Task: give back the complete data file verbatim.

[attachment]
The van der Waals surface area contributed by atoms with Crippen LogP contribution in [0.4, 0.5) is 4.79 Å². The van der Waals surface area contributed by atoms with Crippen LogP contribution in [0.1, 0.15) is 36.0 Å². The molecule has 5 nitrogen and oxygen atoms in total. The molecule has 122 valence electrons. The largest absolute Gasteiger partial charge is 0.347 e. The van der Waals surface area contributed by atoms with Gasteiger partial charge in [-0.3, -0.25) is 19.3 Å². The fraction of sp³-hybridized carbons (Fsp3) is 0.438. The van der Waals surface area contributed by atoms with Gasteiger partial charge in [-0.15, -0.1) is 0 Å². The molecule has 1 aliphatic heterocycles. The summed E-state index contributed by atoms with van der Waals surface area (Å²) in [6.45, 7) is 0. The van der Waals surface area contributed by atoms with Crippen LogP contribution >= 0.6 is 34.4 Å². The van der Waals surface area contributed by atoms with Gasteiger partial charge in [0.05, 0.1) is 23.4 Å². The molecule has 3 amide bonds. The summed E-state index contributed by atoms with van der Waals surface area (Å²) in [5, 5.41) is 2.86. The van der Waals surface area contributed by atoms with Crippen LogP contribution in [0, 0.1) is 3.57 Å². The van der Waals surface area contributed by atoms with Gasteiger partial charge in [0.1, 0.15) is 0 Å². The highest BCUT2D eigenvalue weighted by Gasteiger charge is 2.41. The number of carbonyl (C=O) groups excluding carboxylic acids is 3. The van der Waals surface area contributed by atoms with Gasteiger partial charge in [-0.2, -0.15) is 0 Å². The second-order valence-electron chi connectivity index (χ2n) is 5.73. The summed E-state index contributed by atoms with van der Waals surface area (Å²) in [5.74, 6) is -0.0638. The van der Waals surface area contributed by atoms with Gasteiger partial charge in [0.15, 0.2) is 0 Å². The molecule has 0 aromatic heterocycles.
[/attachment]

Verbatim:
The van der Waals surface area contributed by atoms with Crippen LogP contribution in [0.4, 0.5) is 4.79 Å². The van der Waals surface area contributed by atoms with Crippen LogP contribution in [0.1, 0.15) is 36.0 Å². The molecule has 5 nitrogen and oxygen atoms in total. The molecule has 122 valence electrons. The largest absolute Gasteiger partial charge is 0.347 e. The van der Waals surface area contributed by atoms with Gasteiger partial charge in [-0.3, -0.25) is 19.3 Å². The fraction of sp³-hybridized carbons (Fsp3) is 0.438. The van der Waals surface area contributed by atoms with Gasteiger partial charge in [-0.15, -0.1) is 0 Å². The molecule has 1 aliphatic heterocycles. The summed E-state index contributed by atoms with van der Waals surface area (Å²) in [6.45, 7) is 0. The van der Waals surface area contributed by atoms with Crippen LogP contribution >= 0.6 is 34.4 Å². The van der Waals surface area contributed by atoms with Gasteiger partial charge in [0.05, 0.1) is 23.4 Å². The molecule has 3 amide bonds. The summed E-state index contributed by atoms with van der Waals surface area (Å²) in [5, 5.41) is 2.86. The van der Waals surface area contributed by atoms with Crippen LogP contribution in [0, 0.1) is 3.57 Å². The van der Waals surface area contributed by atoms with Gasteiger partial charge in [0.1, 0.15) is 0 Å². The highest BCUT2D eigenvalue weighted by Gasteiger charge is 2.41. The number of carbonyl (C=O) groups excluding carboxylic acids is 3. The van der Waals surface area contributed by atoms with Gasteiger partial charge in [-0.2, -0.15) is 0 Å². The second-order valence-electron chi connectivity index (χ2n) is 5.73. The summed E-state index contributed by atoms with van der Waals surface area (Å²) in [5.74, 6) is -0.0638. The van der Waals surface area contributed by atoms with Gasteiger partial charge in [0.15, 0.2) is 0 Å². The molecule has 0 aromatic heterocycles.